Increasing accidents on bridge leads to cellphone crackdown

Mike Carson
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Confederation Bridge

BORDEN-CARLETON – Motorists are being advised to put cellphones and all other mobile devices away when travelling across the Confederation Bridge.

Strait Crossing Bridge Ltd. general manager, Michel LeChasseur, said RCMP will be on the lookout for drivers violating the law.

The move comes after a bridge sweeper truck was rear-ended by a tractor-trailer truck in January.

At that time LeChasseur said there hadn’t been a lot of accidents since the bridge opened in 1997.

“But what is bothersome for me is in the last year and a half, there have been five, which is quite a lot, and all five were of similar nature," he said at the time. "It really bothers me because you wonder if you're focused on your driving, you would have seen that truck. There's some kind of distraction somewhere and I don't have the solution today but it is an issue."

Last week, LeChasseur said traffic monitoring has been stepped up to improve safety on the bridge.

“After the big accident with the sweeper truck…we consulted with the RCMP,” he said. “Today, cellphones are big. Everybody’s got one, and not only are people on the phone but they’re actually texting while they’re driving. The Insurance Bureau says that cellphones and mobile devices are the biggest culprits now in highway deaths, surpassing drink and driving. From that perspective, you can’t afford a mistake on the bridge.”

LeChasseur said drivers have to stay focused because if an accident occurs, the vehicles have no place to go.

“We’ve taken steps, in participation with the RCMP, to monitor what goes on the bridge more closely in regards to cellphones,” he said. “They have been very diligent in issuing traffic tickets at the bridge. Right past the toll plaza now we have a big sign saying tolerance zero on mobile devices and we tell you if you get caught, it’s going to cost you $325. That’s the RCMP traffic ticket cost. Hopefully people will think twice.”

LeChasseur said the problem is widespread.

“You will hear the transport minister issue the same message,” he said. “This problem is everywhere. At the bridge you’re not going to go in the ditch; it might very well be your last phone call. You don’t want that and we don’t want that.”

mcarson@journalpioneer.com

Organizations: RCMP, Crossing Bridge

Geographic location: BORDEN-CARLETON

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Recent comments

  • tired of it
    May 06, 2014 - 15:18

    I have nothing for or against cell phones just the users it appears far to many don't appear to have any respect what so ever for the law they just text and talk away, driving anywhere not just the Bridge! There should be a crack down on all of them not just the Bridge!The police should be cracking down hard on them hit them where it hurts the most.their pockets,reasoning with them doesn't do anything,The reasonable people already pull of the road and talk or text,they i really commend! The others require a text cell phone addictions centre ,the things appear to be glued to their hips and they could care less about the law or the safety of others or themselves really sad situation when you put a text or phone call over your life and others,many before them were the same and when they found out they were not invincible it was way to late!I cant see an insurance company now covering them if they know what they were doing,they are not that easy to get money from.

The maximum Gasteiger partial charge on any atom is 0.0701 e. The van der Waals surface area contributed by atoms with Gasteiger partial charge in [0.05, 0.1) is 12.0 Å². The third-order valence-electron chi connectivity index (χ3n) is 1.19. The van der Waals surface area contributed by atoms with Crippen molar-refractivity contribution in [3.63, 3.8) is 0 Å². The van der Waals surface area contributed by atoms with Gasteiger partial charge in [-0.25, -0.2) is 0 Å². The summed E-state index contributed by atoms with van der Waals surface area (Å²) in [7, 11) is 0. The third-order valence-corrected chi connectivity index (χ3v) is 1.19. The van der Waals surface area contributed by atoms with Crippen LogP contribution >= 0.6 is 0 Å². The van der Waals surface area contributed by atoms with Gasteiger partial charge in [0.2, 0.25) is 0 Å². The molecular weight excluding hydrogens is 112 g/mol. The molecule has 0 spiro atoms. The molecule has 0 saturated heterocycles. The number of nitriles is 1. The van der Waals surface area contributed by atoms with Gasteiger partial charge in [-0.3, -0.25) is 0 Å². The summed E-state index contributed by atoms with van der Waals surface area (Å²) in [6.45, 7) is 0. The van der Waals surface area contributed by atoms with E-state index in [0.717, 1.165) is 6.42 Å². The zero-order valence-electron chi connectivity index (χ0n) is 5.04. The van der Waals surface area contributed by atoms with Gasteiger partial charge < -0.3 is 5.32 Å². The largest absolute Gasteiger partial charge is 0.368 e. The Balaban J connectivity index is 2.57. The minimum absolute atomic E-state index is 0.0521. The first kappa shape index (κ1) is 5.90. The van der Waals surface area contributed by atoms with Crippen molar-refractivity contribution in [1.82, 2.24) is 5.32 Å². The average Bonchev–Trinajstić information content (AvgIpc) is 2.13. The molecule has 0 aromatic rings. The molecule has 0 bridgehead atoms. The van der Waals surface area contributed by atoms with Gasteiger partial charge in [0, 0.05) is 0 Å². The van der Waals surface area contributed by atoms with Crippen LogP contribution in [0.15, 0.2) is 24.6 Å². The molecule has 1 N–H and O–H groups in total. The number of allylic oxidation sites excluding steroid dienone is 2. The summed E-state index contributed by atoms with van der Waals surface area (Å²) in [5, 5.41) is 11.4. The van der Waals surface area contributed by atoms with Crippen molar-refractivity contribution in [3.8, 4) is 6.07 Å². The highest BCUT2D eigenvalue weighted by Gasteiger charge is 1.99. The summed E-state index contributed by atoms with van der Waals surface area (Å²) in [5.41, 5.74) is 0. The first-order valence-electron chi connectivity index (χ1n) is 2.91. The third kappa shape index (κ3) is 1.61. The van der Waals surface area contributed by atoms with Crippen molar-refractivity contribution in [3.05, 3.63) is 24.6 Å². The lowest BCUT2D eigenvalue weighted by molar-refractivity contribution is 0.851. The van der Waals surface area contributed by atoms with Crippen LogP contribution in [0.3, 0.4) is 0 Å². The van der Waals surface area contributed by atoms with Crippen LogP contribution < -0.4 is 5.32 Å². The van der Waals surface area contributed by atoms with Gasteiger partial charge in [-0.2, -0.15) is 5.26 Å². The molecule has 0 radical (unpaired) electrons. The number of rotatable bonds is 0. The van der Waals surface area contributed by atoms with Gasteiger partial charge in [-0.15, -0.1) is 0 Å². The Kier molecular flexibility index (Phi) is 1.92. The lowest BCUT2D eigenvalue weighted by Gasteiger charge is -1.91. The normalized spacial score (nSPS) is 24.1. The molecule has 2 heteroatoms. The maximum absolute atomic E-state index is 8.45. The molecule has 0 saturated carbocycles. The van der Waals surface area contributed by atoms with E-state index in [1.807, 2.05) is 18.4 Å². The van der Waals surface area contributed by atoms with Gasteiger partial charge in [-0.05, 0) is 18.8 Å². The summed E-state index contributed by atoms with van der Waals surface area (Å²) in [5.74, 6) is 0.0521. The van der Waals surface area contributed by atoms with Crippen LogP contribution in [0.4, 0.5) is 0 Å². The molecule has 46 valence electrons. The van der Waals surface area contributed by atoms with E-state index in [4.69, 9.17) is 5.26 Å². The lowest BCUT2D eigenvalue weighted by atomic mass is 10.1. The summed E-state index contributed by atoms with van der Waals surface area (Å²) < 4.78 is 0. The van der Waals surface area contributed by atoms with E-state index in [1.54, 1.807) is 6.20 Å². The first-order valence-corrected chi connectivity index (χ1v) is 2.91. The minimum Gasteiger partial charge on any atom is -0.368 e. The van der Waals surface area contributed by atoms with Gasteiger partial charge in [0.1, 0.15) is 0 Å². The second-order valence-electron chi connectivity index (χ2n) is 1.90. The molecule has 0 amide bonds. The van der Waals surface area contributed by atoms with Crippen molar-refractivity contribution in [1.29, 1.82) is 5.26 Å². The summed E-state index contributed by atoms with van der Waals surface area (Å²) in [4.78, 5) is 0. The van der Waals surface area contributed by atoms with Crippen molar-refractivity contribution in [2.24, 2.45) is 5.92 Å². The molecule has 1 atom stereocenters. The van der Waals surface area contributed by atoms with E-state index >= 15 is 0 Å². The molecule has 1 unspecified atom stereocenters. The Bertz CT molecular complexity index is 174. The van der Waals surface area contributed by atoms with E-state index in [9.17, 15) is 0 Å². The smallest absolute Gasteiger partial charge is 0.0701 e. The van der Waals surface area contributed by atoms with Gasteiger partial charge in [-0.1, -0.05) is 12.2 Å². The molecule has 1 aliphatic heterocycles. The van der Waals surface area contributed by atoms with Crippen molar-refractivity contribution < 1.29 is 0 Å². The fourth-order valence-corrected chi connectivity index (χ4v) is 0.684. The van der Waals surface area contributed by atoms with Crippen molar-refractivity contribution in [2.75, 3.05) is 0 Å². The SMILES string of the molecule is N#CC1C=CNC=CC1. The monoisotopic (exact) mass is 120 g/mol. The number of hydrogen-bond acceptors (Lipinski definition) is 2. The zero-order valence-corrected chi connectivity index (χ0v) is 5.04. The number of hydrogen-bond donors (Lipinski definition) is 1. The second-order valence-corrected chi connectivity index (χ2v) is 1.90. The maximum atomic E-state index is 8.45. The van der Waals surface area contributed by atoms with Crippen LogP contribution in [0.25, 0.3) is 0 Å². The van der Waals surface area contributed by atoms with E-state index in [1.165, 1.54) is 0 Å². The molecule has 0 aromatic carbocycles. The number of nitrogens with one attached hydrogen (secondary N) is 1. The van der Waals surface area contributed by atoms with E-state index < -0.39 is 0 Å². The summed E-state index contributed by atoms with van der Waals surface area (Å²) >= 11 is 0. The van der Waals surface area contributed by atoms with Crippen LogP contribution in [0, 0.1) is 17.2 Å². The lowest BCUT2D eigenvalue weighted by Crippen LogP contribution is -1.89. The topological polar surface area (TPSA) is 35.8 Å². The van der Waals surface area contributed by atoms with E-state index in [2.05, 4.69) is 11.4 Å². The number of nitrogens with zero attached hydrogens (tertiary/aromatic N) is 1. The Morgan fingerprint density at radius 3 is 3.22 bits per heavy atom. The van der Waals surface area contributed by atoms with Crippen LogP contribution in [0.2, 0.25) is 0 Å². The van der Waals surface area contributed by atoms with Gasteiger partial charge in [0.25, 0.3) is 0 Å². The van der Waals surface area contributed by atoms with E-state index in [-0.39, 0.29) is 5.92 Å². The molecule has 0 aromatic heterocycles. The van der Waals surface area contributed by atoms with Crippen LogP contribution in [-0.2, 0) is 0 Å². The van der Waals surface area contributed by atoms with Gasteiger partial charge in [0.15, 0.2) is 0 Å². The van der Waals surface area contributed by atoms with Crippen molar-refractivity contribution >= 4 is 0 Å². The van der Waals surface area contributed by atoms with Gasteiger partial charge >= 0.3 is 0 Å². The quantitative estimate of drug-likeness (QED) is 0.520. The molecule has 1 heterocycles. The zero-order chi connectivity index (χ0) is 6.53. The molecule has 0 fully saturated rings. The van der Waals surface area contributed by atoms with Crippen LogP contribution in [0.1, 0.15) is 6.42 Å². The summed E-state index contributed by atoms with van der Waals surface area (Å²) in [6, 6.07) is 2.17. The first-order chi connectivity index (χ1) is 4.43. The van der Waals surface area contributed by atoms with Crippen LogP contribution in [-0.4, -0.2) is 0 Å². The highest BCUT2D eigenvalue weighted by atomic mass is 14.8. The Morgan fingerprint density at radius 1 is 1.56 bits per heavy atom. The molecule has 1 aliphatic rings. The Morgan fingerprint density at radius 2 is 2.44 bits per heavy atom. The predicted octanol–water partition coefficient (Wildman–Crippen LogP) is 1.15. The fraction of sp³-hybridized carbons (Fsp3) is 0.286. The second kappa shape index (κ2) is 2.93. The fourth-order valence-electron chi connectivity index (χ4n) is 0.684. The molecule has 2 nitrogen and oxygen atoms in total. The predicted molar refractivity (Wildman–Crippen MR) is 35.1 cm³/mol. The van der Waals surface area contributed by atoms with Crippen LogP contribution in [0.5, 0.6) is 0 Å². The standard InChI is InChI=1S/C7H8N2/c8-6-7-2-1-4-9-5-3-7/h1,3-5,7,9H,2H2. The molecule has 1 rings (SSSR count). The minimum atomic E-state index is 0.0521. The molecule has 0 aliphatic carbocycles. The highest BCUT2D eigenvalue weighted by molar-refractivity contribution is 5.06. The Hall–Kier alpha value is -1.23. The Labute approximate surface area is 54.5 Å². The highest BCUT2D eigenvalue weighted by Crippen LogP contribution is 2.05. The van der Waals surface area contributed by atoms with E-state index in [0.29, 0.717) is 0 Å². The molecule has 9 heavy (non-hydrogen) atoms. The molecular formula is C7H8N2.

• Captain Canuck
    May 06, 2014 - 14:09

    Still insist on callin' 'em accidents, huh?

  • Katherine
    May 06, 2014 - 07:50

    Cell phone use while driving is now responsible for more highway deaths than drinking and driving, so the penalty should be the same. One is just as dangerous as the other, both caused by a careless and arrogant person feeling invincible, and a fine simply isn't enough of a deterrent for these selfish individuals. Unfortunately it seems they get the message only after a collision or very close call.

  • Stan Hope
    May 05, 2014 - 17:59

    The cell phone /texting ban is a joke & until law enforcement seriously cracks down on offenders & starts handing out increased fines & loss of points drivers are going to continue to thumb their noses & laugh in the face of the law & fellow drivers.I see it everyday,multiple times a day.

  • Lack of Guts
    May 05, 2014 - 17:51

    If government had any guts they would make the penalty for talking or texting while driving the same as the penalty for DUI. They don't have the guts because they don't want to offend the "younger" crowd.

  • country boy
    May 05, 2014 - 15:39

    Insurance companies tell your clients if they are involved in an accident while on a cell phone, their car damage will be their responsibility also any injuries sustained by them will not be covered. That will get peoples attention. Just look around and see how many people behind the wheel are texting. Phone records will show if they are using cell phones at the time of the accident.

  • Tired of cellphones
    May 05, 2014 - 15:04

    The only solution I can see working is to have the phone's software completely disabled when the phone moving at a velocity of more than 20 km/h. The only exception to this would be if a 911 call is needed. And I don't care if you're on a bus, or a subway. The only way to stop these morons is to completely take away the ability to use their phones. People don't need their faces in these phones all day.

  • Joe Smith
    May 05, 2014 - 14:17

    It's about time these distracted drivers got a liscense suspension and a jail term to go along with a much heftier fine. They are every bit as deadly as impaired drivers but we aren't treating them as if they are. That needs to change.